“The physical practice sometimes called Tai Chi…is a delightful method of allowing my body to learn to move with a natural fluidity that blesses my whole being….What delights me about this practice is the way it integrates the physical universe (Tai Chi) with the Mysterious (Wu Chi). I can feel the interplay of the two, dancing within me, as I move my body in gentle and flexible ease.“
When I think how my approach to education has evolved over the years, I often recall a 5-week NEH summer course studying Himalayan cultures that I took in Worcester, Massachusetts in 2004. (In retrospect I should have just gone to Bhutan instead!) My particular interest was in creating a curriculum for a new “Who is Buddha” course I was to offer the following year at HKIS. I applied myself earnestly to the program, creating a blog summarizing the curriculum I planned to teach, assiduously highlighting readings and taking careful notes, and writing a long glossary of terms with definitions that would familiarize myself with a flood of new Sanskrit and Pali terms. My strategy to understanding Buddhism – undoubtedly for the end goal of spiritual growth – was academic mastery. Not once did I consider meditating, creating a mandala, or circumambulating a temple.
Personally, I was also applying a lot of pressure on myself. I needed to justify the long period of time I was spending away from my family during the summer holiday – without helping my wife and two kids move from one school flat to another. I returned to Hong Kong exhausted by the intense effort I gave. I subsequently taught Buddhism using the academic tools I had prepared but with little transformative effect upon my students. Somehow it never dawned on me in the middle of my stress that perhaps I had missed something in my understanding of Buddhism.
Wisdom Schools with Cynthia
Some years later I began attending Cynthia Bourgeault’s Wisdom Schools, week-long retreats that I attended in New Zealand and Scotland. While Cynthia’s teachings are intellectually acute, her whole approach is built around integrating the body, mind, and heart. The structure of the Wisdom Schools reflects this body-mind-heart emphasis, arranging the day into an hour of manual labor, three 1.5 teaching sessions, and 2 hours of meditation; her overall goal is to deepen our spiritual practice that goes far beyond any kind of intellectual understanding. Reflecting on her pedagogical style has been a curriculum-altering decision for me, setting my teaching practice in a distinctly different direction than the academic strategy I had employed when preparing to teach about Buddhism.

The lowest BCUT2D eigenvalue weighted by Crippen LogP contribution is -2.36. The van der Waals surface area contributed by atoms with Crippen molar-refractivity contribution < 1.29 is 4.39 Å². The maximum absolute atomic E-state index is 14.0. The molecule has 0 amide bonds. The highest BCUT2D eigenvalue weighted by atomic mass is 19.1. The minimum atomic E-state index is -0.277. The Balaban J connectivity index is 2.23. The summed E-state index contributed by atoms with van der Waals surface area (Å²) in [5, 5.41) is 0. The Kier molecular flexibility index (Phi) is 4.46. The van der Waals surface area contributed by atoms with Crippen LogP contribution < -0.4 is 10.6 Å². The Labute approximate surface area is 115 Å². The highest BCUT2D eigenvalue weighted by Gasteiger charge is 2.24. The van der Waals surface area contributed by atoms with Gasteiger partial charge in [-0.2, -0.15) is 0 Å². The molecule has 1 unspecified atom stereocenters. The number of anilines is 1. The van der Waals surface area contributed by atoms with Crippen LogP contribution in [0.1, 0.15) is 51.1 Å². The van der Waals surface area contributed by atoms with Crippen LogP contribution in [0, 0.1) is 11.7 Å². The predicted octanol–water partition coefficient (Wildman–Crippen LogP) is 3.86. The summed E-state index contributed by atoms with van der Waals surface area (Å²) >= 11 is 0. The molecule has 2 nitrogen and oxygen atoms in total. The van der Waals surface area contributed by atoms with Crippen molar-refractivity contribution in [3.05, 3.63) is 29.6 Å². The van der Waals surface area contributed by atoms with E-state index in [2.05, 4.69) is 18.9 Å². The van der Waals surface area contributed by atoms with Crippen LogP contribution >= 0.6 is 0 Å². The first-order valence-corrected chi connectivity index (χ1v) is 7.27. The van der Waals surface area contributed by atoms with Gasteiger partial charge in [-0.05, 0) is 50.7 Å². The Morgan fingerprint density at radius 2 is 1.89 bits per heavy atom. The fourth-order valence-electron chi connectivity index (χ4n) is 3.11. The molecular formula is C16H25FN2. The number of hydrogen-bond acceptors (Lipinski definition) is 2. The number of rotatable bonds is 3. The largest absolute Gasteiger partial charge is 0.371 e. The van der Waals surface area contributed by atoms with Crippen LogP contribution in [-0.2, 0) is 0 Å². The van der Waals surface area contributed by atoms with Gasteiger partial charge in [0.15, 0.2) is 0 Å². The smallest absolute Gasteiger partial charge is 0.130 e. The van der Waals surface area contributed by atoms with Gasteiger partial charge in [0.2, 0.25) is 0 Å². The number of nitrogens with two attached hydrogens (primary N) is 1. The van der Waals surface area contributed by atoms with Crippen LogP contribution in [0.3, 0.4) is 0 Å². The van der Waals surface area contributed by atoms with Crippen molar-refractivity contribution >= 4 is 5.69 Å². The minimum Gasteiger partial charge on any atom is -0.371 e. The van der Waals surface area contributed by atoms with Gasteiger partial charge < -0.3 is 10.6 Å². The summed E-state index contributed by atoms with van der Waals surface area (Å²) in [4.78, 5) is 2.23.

Yet a big question in this body-mind-heart framework remained: what does it really mean to engage the intelligence of the body? What is bodily intelligence?
A Week of Tai Chi Training
Then this summer I chose to do a week-long beginner course in tai chi at Whidbey Island off the coast of Seattle. Rather than the thrilling teaching of my dear teacher for 4.5 hours a day, my week of tai chi was dedicated almost exclusively to the body center. We had two one-hour sessions a day of simply practicing over and over again the physical positioning of our one tai chi routine, trying to imitate each movement in precise detail. A third hour was focused on a specific principle of tai chi practice: how to place an “empty” step, sensing the “dan tien,” or finding the foot’s physical center of gravity. The only teaching provided, then, was implicit to the physical practice of performing and correcting our tai chi moves.
So what did my immersion in the world of tai chi – and my most intense investigation of the body center in my lifetime – teach me? Let me pause to allow the week-long body training to communicate with the mind center. This, then, is what surfaces:
- A Life of Flow: From the very first moment of day 1, I was struck by the grace, rhythm, and flow of our collective bodily movement. One moment we were standing around making small talk, and in the next we, the uninitiated, were elegance in motion. Although this sense quickly evaporated as soon as we gave over our attention to learning the moves, beginning each class with rounds evoked, if only briefly, the experience of moving through all of life like a gently swaying bamboo branch. This atmosphere of flow pervaded every aspect of the week – from walking to eating to conversing. Every movement could be reconsidered from the perspective of balance, flexibility, and efficiency of effort.